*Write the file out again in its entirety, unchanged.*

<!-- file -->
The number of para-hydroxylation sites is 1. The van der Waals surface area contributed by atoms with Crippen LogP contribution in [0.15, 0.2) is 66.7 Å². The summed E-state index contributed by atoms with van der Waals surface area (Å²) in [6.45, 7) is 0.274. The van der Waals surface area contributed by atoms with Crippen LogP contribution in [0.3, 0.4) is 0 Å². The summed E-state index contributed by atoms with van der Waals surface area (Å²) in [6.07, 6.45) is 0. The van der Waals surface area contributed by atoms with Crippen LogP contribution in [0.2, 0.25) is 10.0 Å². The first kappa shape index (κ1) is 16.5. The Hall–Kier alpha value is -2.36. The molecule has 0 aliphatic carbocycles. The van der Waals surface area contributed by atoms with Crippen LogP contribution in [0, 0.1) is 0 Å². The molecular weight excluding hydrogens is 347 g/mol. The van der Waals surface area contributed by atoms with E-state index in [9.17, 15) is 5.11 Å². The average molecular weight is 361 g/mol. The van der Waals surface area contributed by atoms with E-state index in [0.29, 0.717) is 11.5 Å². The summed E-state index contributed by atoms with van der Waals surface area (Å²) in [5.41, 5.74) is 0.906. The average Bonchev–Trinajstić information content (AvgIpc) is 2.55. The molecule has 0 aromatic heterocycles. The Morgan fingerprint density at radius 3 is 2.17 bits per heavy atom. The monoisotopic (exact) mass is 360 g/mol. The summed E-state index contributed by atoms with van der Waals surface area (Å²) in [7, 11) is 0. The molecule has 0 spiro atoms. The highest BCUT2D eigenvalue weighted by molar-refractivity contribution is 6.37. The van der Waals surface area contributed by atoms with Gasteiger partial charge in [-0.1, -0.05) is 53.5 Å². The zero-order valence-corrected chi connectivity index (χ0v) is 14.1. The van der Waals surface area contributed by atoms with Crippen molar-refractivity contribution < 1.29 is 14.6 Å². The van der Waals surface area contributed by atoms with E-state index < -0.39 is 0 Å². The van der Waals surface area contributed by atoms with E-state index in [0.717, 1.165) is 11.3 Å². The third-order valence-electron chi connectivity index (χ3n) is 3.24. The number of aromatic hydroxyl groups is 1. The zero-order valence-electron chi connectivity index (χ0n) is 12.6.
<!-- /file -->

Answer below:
The number of para-hydroxylation sites is 1. The van der Waals surface area contributed by atoms with Crippen LogP contribution in [0.15, 0.2) is 66.7 Å². The summed E-state index contributed by atoms with van der Waals surface area (Å²) in [6.45, 7) is 0.274. The van der Waals surface area contributed by atoms with Crippen LogP contribution in [0.3, 0.4) is 0 Å². The summed E-state index contributed by atoms with van der Waals surface area (Å²) in [6.07, 6.45) is 0. The van der Waals surface area contributed by atoms with Crippen LogP contribution in [0.2, 0.25) is 10.0 Å². The first kappa shape index (κ1) is 16.5. The Hall–Kier alpha value is -2.36. The molecule has 0 aliphatic carbocycles. The van der Waals surface area contributed by atoms with Crippen LogP contribution in [0, 0.1) is 0 Å². The molecular weight excluding hydrogens is 347 g/mol. The van der Waals surface area contributed by atoms with E-state index in [9.17, 15) is 5.11 Å². The average molecular weight is 361 g/mol. The van der Waals surface area contributed by atoms with E-state index in [0.29, 0.717) is 11.5 Å². The summed E-state index contributed by atoms with van der Waals surface area (Å²) in [5.41, 5.74) is 0.906. The average Bonchev–Trinajstić information content (AvgIpc) is 2.55. The molecule has 0 aromatic heterocycles. The Morgan fingerprint density at radius 3 is 2.17 bits per heavy atom. The monoisotopic (exact) mass is 360 g/mol. The summed E-state index contributed by atoms with van der Waals surface area (Å²) in [7, 11) is 0. The molecule has 0 spiro atoms. The highest BCUT2D eigenvalue weighted by molar-refractivity contribution is 6.37. The van der Waals surface area contributed by atoms with Gasteiger partial charge in [-0.1, -0.05) is 53.5 Å². The zero-order valence-corrected chi connectivity index (χ0v) is 14.1. The van der Waals surface area contributed by atoms with Crippen molar-refractivity contribution < 1.29 is 14.6 Å². The van der Waals surface area contributed by atoms with E-state index < -0.39 is 0 Å². The van der Waals surface area contributed by atoms with E-state index in [0.717, 1.165) is 11.3 Å². The third-order valence-electron chi connectivity index (χ3n) is 3.24. The number of aromatic hydroxyl groups is 1. The zero-order valence-electron chi connectivity index (χ0n) is 12.6.